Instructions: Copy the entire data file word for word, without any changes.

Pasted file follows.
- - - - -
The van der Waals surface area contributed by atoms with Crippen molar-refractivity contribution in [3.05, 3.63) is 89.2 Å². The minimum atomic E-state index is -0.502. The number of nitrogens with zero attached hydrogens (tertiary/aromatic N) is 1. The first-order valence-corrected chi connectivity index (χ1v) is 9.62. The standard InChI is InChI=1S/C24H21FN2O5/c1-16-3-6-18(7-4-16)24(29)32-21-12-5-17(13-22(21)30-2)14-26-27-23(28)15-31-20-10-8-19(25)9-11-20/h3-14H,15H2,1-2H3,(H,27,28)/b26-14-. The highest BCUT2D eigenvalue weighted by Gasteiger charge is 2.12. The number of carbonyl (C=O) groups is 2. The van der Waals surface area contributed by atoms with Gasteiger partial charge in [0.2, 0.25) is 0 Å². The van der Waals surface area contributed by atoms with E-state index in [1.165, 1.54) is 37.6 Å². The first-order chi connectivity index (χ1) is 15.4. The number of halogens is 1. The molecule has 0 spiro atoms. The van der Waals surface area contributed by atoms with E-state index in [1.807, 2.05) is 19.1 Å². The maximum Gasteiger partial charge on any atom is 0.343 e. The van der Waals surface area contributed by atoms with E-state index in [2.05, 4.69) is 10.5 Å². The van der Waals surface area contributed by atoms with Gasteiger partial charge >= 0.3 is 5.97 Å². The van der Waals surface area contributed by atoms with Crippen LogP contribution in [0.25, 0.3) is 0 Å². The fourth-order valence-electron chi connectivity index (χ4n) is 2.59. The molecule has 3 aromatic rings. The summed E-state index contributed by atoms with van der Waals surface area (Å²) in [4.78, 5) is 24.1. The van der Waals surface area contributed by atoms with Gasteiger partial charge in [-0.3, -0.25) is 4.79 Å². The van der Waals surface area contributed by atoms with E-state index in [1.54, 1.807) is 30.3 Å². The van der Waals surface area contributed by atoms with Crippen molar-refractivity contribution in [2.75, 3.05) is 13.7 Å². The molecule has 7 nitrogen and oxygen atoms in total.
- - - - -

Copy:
The van der Waals surface area contributed by atoms with Crippen molar-refractivity contribution in [3.05, 3.63) is 89.2 Å². The minimum atomic E-state index is -0.502. The number of nitrogens with zero attached hydrogens (tertiary/aromatic N) is 1. The first-order valence-corrected chi connectivity index (χ1v) is 9.62. The standard InChI is InChI=1S/C24H21FN2O5/c1-16-3-6-18(7-4-16)24(29)32-21-12-5-17(13-22(21)30-2)14-26-27-23(28)15-31-20-10-8-19(25)9-11-20/h3-14H,15H2,1-2H3,(H,27,28)/b26-14-. The highest BCUT2D eigenvalue weighted by Gasteiger charge is 2.12. The number of carbonyl (C=O) groups is 2. The van der Waals surface area contributed by atoms with Gasteiger partial charge in [0.2, 0.25) is 0 Å². The van der Waals surface area contributed by atoms with E-state index in [1.165, 1.54) is 37.6 Å². The first-order chi connectivity index (χ1) is 15.4. The number of halogens is 1. The molecule has 0 spiro atoms. The van der Waals surface area contributed by atoms with E-state index in [1.807, 2.05) is 19.1 Å². The maximum Gasteiger partial charge on any atom is 0.343 e. The van der Waals surface area contributed by atoms with E-state index in [2.05, 4.69) is 10.5 Å². The van der Waals surface area contributed by atoms with Gasteiger partial charge >= 0.3 is 5.97 Å². The van der Waals surface area contributed by atoms with Crippen LogP contribution in [0.25, 0.3) is 0 Å². The fourth-order valence-electron chi connectivity index (χ4n) is 2.59. The molecule has 3 aromatic rings. The summed E-state index contributed by atoms with van der Waals surface area (Å²) in [4.78, 5) is 24.1. The van der Waals surface area contributed by atoms with Gasteiger partial charge in [-0.3, -0.25) is 4.79 Å². The van der Waals surface area contributed by atoms with E-state index in [1.54, 1.807) is 30.3 Å². The van der Waals surface area contributed by atoms with Crippen molar-refractivity contribution in [2.75, 3.05) is 13.7 Å². The molecule has 7 nitrogen and oxygen atoms in total.